FODMAP and IBS (Irritable Bowel Syndrome) go hand in hand, with more than 2.2 million Australians diagnosed with IBS, research now shows that following a low FODMAP diet is the best way of managing your symptoms and IBS overall. Believe it or not, the principles of a low FODMAP diet were introduced to us 12 years ago, however there is still a lot of confusion about the FODMAP diet how it works.
What are FODMAPs?
FODMAP stands for Fermentable Oligosaccharides, Disaccharides, Monosaccharides and Polyols, which are all different types of carbohydrates. When these carbohydrates are poorly absorbed they can cause an array of tummy trouble. On the one hand in the small intestine the malabsorption of these carbohydrates can result in increased water being drawn into the gut resulting in diarrhoea. For others, the carbohydrates travel to the large intestine where they are fermented by bacteria, producing gas. It’s also not uncommon to experience additional symptoms of IBS including bloating, constipation, flatulence, pain and nausea.
Things like unhealthy processed or sugary foods, caffeine, alcohol, too much fibre or too little fibre, medications and even stress may also influence your symptoms.
The FODMAP diet
To control your IBS, you must first start by identifying your triggers. A strict low FODMAP diet is a diagnostic tool, helping you to identify what trigger foods cause your unpleasant symptoms of IBS, and it is not a recommended long-term diet plan.
Take my The FODMAP Challenge for instance, a 12-week program based on an elimination approach. Throughout week’s 1 – 4 there is a focus on eliminating high FODMAP foods and incorporating more low FOMAP foods into your diet. This elimination of high FODMAP foods can help control your IBS and eliminate your symptoms all together. It’s important to remember that often it’s more than one of these high FODMAP foods that could be contributing to your symptoms, which leads us to the Challenges.
What are the challenges?
The challenges are a process whereby the high FODMAP foods are reintroduced back slowly, week by week. It’s important that this is done with the guidance of an experienced dietitian or nutritionist. There are eight challenges in total, spanning over an eight-week period… one FODMAP per week. The high FODMAP food is reintroduced into your otherwise low FODMAP diet, as organically as possible. For example, including milk with your morning coffee, breakfast cereal or a smoothie. If your symptoms flare up, you stop the challenge and note this carbohydrate as being off the table. If the symptoms don’t flare up or are very mild, a safe limit is determined, so that overall it can be reintroduced into your diet long term. Once the challenge is done, you return to being low FODMAP for a few days, then move onto the next FODMAP challenge.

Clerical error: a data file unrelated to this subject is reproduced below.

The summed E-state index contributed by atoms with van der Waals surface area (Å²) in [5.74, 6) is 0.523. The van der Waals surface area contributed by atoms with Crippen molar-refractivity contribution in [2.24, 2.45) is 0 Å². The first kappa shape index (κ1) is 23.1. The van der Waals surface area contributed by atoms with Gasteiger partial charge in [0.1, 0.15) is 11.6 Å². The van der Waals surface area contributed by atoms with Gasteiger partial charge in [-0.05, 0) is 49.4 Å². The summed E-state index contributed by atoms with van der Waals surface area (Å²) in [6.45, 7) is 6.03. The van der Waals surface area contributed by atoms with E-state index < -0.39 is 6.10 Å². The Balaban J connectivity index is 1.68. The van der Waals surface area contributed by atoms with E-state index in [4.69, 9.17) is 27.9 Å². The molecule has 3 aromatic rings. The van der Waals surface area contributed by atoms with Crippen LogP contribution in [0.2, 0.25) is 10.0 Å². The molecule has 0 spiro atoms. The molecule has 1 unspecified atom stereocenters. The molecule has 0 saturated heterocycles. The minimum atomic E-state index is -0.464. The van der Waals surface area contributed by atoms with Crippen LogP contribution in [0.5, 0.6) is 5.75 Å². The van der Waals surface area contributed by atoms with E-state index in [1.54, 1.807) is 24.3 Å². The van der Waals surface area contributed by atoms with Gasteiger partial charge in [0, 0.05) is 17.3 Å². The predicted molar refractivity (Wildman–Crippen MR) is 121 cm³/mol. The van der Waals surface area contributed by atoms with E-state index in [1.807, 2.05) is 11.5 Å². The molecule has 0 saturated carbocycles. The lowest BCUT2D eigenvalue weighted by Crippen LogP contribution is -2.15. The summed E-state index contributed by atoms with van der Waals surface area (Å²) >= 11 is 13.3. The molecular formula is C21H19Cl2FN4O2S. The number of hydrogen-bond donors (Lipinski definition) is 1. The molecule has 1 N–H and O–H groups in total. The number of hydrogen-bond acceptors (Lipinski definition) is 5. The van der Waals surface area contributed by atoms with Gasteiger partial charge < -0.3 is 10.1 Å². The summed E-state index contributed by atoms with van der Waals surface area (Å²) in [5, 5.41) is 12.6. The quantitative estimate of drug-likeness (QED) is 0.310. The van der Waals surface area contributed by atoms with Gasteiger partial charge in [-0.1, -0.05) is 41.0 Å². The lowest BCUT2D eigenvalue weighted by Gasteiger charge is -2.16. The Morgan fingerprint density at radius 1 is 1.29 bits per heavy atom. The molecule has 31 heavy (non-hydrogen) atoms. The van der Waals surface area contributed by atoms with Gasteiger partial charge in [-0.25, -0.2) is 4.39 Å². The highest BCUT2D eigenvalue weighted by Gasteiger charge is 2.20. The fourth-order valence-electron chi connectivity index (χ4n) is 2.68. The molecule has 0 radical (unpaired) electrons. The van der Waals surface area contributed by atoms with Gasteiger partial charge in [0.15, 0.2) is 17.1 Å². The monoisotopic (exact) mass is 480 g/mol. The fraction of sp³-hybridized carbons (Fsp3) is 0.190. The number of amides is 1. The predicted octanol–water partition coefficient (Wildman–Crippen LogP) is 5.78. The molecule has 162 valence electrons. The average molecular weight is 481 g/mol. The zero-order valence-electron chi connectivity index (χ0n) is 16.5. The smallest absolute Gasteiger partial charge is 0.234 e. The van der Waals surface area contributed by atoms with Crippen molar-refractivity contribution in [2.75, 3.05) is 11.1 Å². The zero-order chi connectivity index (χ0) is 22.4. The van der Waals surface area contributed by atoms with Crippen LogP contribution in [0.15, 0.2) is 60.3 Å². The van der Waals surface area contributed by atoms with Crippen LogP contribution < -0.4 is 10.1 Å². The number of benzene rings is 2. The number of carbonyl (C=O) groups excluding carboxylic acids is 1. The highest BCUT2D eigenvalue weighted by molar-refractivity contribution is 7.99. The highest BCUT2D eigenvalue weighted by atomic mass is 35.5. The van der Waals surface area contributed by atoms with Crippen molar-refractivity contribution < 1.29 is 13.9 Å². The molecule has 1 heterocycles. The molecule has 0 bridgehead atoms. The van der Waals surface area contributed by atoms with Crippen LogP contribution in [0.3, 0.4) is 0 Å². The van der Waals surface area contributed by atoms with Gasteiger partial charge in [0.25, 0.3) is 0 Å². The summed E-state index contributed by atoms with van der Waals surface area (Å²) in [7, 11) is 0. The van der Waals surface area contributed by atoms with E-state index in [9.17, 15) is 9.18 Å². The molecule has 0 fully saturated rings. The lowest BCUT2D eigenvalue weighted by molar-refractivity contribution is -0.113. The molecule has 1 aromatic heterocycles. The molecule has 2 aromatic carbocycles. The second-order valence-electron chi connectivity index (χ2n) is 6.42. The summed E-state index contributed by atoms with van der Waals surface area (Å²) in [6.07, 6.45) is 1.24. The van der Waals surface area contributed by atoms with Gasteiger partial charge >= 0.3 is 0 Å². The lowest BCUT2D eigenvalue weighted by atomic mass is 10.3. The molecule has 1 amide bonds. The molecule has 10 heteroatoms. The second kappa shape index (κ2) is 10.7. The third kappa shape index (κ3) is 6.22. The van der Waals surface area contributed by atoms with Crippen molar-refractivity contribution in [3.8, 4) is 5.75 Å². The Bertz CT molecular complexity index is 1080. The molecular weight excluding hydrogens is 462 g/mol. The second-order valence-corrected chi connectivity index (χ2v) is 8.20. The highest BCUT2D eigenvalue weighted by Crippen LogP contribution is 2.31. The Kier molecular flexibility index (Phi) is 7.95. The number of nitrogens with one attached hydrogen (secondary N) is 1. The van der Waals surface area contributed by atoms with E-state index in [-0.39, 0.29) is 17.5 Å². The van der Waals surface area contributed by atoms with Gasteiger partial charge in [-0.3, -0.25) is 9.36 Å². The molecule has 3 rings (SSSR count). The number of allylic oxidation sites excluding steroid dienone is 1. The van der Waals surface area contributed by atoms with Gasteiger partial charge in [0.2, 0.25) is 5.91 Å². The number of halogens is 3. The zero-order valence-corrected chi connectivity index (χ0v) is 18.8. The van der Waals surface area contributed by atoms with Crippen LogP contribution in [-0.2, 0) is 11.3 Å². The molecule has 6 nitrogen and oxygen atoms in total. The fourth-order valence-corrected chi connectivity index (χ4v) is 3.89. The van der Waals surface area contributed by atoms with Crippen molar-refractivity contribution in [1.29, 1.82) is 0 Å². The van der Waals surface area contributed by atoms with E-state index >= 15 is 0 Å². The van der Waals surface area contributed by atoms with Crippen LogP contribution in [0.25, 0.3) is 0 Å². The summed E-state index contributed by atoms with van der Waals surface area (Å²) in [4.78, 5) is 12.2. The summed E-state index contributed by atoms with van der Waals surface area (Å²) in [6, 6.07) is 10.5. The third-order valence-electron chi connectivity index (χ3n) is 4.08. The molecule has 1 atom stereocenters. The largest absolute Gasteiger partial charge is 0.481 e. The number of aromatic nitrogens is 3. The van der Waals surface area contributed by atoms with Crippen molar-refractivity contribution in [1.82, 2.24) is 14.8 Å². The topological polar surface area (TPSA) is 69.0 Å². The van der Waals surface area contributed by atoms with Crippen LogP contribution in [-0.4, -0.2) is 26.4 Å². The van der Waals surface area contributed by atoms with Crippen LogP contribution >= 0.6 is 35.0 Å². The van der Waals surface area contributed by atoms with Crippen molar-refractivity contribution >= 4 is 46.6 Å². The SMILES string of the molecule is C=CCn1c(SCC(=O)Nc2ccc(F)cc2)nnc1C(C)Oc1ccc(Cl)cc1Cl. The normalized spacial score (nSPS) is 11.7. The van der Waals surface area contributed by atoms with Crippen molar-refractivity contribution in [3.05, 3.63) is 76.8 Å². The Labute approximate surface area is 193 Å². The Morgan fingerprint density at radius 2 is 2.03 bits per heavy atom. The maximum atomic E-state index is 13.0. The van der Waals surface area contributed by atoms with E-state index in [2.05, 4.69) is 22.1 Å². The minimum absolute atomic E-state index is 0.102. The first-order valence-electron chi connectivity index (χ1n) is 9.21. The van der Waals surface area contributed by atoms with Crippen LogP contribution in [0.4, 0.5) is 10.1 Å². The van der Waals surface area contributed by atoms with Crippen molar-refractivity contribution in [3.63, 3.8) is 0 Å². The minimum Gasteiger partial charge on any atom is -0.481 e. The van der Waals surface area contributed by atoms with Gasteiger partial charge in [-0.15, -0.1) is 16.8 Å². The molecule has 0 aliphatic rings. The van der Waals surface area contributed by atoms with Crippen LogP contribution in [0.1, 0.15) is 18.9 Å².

Most people do not react to all the high FODMAP groups of foods. Identifying these means that we can re-introduce the groups of foods that weren’t a problem, then determine tolerance levels of those that were.
The High’s and Low’s of FODMAP foods
High FODMAP foods that are typically avoided on a FODMAP diet include;
Asparagus, onion, garlic, cabbage, celery, sweet corn, legumes, apples, pears, mango, watermelon, yoghurt, cow’s milk, soft cheese, ice cream, wheat-based breads, cereal, pasta, cashews and pistachios
Low FODMAP foods that you can enjoy include;
Cucumber, carrot, lettuce, tomato, zucchini, banana, orange, mandarin, grapes, lactose-free milk and yoghurts, hard cheese, meats, fish, gluten-free breads and pastas, quinoa and rice
What else should I consider?
Other things can trigger symptoms of IBS. These include processed foods, spicy foods and caffeine. Stress and anxiety also play a key role in symptom management and managing these will help to reduce the symptoms long-term.
If the above sounds a little too familiar, consult your GP and set out to determine your triggers with support from a dietitian or nutritionist.
About Chloe McLeod:
Chloe McLeod is an Accredited Practicing Dietitian and Sports Dietitian passionate about motivating Australians to create positive relationships with food and educating them on making holistic health changes so they live the best lives they can. Specialising in sports nutrition, nutrition for arthritis and autoimmune conditions, irritable bowel syndrome (IBS) and food intolerances, Chloe also enjoys working with people to improve their general wellbeing, weight management and eating disorders.